Fab Shop Creates Tool Path from Part Tracing to Get Crane Back in Operation

Papua New Guinea is a rugged country with limited industry, yet it is the seventh fastest growing economy in the world. Succeeding in this challenging environment requires dedication and innovation, and for Steel Industries Ltd of Port Moresby, dedication and innovation come naturally. Established in 1967, Steel Industries has decades of experience in dealing with the challenges of fabrication in Papua New Guinea, such as gaining access to raw materials. Since it takes anywhere from three to four months for stock to get to Papua New Guinea, Steel Industries maintains several millions of dollars worth of stock on site. This allows for rapid turnaround of parts, as there is no wait time for the right metal to arrive from overseas.

Traditionally, Steel Industries did their fabrication in the old-fashioned way of tracing paper templates onto sheet metal and cutting it with a handheld oxy torch. This took time and required a skilled cutter to ensure the precision necessary, and even then secondary processing was often needed to produce a finished part. While at the Austech 2011 tradeshow, Steel Industries discovered the versatility and ease of use of the MAXIEM abrasive waterjet system. Its cold-cutting process and fast cutting speed led Derek Hunter of Steel Industries to purchase a MAXIEM 1530 JetCutting Center with a Motorized Z Axis. With an X-Y cutting area of 3099mm x 1575mm, Steel Industries is using their MAXIEM 1530 to cut a wide range of material sizes up to 50mm thick.

The MAXIEM 1530 is Steel Industries’ first CNC cutting machine, and right away it has made a difference. The confidence Hunter has in the machine has led to an increase in business, including exporting of parts, something they have never done before. The ease of use was an important feature for Hunter. Training is simple and setup quick, significantly shortening production times. After having the machine only four months, the MAXIEM is running six to seven hours a day, five days a week, cutting everything from fiber cement to mild steel.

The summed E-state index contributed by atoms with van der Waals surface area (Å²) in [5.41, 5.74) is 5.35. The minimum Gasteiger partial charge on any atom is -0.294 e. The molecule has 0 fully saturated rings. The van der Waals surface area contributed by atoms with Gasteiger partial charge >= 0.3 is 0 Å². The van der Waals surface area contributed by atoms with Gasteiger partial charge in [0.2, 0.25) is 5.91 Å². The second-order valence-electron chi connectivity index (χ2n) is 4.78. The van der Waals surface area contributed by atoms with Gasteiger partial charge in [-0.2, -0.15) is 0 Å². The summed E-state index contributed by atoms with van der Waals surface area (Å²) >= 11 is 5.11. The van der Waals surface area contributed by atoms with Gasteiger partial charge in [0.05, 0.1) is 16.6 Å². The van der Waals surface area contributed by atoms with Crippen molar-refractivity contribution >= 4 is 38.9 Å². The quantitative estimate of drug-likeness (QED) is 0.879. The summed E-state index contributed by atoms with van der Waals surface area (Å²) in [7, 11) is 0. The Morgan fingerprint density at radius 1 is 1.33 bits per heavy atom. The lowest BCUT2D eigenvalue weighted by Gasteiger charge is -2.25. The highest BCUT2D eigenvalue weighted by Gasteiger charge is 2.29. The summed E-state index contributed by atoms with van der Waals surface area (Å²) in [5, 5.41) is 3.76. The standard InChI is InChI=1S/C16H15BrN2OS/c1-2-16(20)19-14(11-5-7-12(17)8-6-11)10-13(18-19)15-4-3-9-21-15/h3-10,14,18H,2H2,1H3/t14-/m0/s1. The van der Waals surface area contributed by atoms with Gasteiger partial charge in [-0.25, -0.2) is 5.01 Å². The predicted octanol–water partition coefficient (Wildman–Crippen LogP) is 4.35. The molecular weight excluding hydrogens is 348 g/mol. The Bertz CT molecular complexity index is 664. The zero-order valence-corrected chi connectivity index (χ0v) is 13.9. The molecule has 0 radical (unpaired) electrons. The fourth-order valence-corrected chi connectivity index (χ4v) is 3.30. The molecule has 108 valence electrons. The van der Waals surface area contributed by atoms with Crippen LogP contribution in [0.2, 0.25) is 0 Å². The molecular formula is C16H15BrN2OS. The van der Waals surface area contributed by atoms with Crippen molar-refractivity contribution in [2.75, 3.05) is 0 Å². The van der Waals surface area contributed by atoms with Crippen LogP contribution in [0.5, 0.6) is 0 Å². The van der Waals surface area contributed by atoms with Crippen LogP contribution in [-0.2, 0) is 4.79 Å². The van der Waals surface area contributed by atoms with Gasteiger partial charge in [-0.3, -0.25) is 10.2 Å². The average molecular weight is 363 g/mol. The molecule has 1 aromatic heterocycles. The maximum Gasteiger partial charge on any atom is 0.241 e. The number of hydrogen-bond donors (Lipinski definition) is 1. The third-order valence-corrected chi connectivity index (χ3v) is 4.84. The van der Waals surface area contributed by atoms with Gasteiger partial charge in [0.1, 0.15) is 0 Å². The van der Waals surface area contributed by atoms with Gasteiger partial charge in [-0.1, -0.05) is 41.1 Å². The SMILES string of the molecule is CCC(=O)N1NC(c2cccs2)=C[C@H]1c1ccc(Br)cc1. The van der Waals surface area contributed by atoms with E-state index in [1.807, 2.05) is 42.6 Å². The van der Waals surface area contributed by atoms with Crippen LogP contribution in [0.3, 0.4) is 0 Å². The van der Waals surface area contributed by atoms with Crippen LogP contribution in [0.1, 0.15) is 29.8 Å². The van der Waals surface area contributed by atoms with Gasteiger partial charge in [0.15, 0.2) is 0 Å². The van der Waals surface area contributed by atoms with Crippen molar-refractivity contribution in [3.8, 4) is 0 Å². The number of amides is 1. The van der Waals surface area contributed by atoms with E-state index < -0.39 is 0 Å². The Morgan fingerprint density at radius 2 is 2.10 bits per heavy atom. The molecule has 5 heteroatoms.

An example that highlights both the challenges of machining in Papua New Guinea and the versatility of the MAXIEM JetCutting Center came when Steel Industries was tasked with replacing a broken crane part. With the crane located across the island, the normal lead times for replacing a part in that remote area was around three weeks. The crane owner traced the broken part and faxed it to Steel Industries, where they took that drawing and imported it into the Intelli-MAX Software Suite and created the CAD file for the MAXIEM to cut. While it was cutting, the crane owner took a helicopter to an airfield and then flew a small plane to Port Moresby to pick up the part. Within a day the crane owner had the replacement part and was able to be back in business, rather than go through three weeks of downtime waiting for traditional channels to deliver the part.

Custom fabrication work continues to open up opportunities for Steel Industries. The ability to quickly machine non-standard flanges, for example, or backing plates for sheet pilings, parts that traditionally were difficult to source, create possibilities that could not be realized before. Steel Industries is looking forward to new potential revenue streams that the MAXIEM 1530 can provide, and Hunter notes that “this machine has opened up outside work we had never contemplated.” As their confidence in the MAXIEM JetCutting Center continues to grow, Steel Industries is ready for expanded opportunities.